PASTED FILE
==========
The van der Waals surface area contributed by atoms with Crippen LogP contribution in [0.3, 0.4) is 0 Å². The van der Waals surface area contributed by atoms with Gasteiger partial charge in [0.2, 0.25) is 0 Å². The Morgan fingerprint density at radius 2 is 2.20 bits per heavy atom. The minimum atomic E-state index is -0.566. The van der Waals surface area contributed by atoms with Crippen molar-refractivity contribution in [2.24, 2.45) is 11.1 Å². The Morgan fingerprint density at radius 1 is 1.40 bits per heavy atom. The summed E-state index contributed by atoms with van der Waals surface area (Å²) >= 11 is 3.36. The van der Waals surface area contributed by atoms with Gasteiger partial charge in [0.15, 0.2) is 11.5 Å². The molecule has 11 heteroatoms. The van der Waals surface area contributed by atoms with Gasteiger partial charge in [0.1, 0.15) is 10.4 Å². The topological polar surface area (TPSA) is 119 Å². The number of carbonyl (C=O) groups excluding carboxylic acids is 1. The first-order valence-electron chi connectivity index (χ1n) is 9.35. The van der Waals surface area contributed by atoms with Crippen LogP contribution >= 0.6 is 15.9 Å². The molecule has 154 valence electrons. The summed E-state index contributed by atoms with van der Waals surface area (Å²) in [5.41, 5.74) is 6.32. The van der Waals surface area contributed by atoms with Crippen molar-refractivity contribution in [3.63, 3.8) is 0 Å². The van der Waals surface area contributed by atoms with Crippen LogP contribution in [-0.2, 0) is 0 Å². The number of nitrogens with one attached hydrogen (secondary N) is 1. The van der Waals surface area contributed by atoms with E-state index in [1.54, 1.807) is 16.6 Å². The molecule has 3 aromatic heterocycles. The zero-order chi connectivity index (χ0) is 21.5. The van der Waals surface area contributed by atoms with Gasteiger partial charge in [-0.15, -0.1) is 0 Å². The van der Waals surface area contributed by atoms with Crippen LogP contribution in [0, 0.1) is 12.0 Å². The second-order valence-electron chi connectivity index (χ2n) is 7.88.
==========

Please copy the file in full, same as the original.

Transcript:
The van der Waals surface area contributed by atoms with Crippen LogP contribution in [0.3, 0.4) is 0 Å². The van der Waals surface area contributed by atoms with Gasteiger partial charge in [0.2, 0.25) is 0 Å². The Morgan fingerprint density at radius 2 is 2.20 bits per heavy atom. The minimum atomic E-state index is -0.566. The van der Waals surface area contributed by atoms with Crippen molar-refractivity contribution in [2.24, 2.45) is 11.1 Å². The Morgan fingerprint density at radius 1 is 1.40 bits per heavy atom. The summed E-state index contributed by atoms with van der Waals surface area (Å²) >= 11 is 3.36. The van der Waals surface area contributed by atoms with Gasteiger partial charge in [0.15, 0.2) is 11.5 Å². The molecule has 11 heteroatoms. The van der Waals surface area contributed by atoms with Gasteiger partial charge in [0.1, 0.15) is 10.4 Å². The topological polar surface area (TPSA) is 119 Å². The number of carbonyl (C=O) groups excluding carboxylic acids is 1. The first-order valence-electron chi connectivity index (χ1n) is 9.35. The van der Waals surface area contributed by atoms with Crippen LogP contribution >= 0.6 is 15.9 Å². The molecule has 154 valence electrons. The summed E-state index contributed by atoms with van der Waals surface area (Å²) in [5.41, 5.74) is 6.32. The van der Waals surface area contributed by atoms with Crippen molar-refractivity contribution in [3.63, 3.8) is 0 Å². The van der Waals surface area contributed by atoms with Crippen LogP contribution in [-0.2, 0) is 0 Å². The number of nitrogens with one attached hydrogen (secondary N) is 1. The van der Waals surface area contributed by atoms with E-state index in [1.54, 1.807) is 16.6 Å². The molecule has 3 aromatic heterocycles. The zero-order chi connectivity index (χ0) is 21.5. The van der Waals surface area contributed by atoms with Gasteiger partial charge in [-0.15, -0.1) is 0 Å². The van der Waals surface area contributed by atoms with Crippen LogP contribution in [0, 0.1) is 12.0 Å². The second-order valence-electron chi connectivity index (χ2n) is 7.88.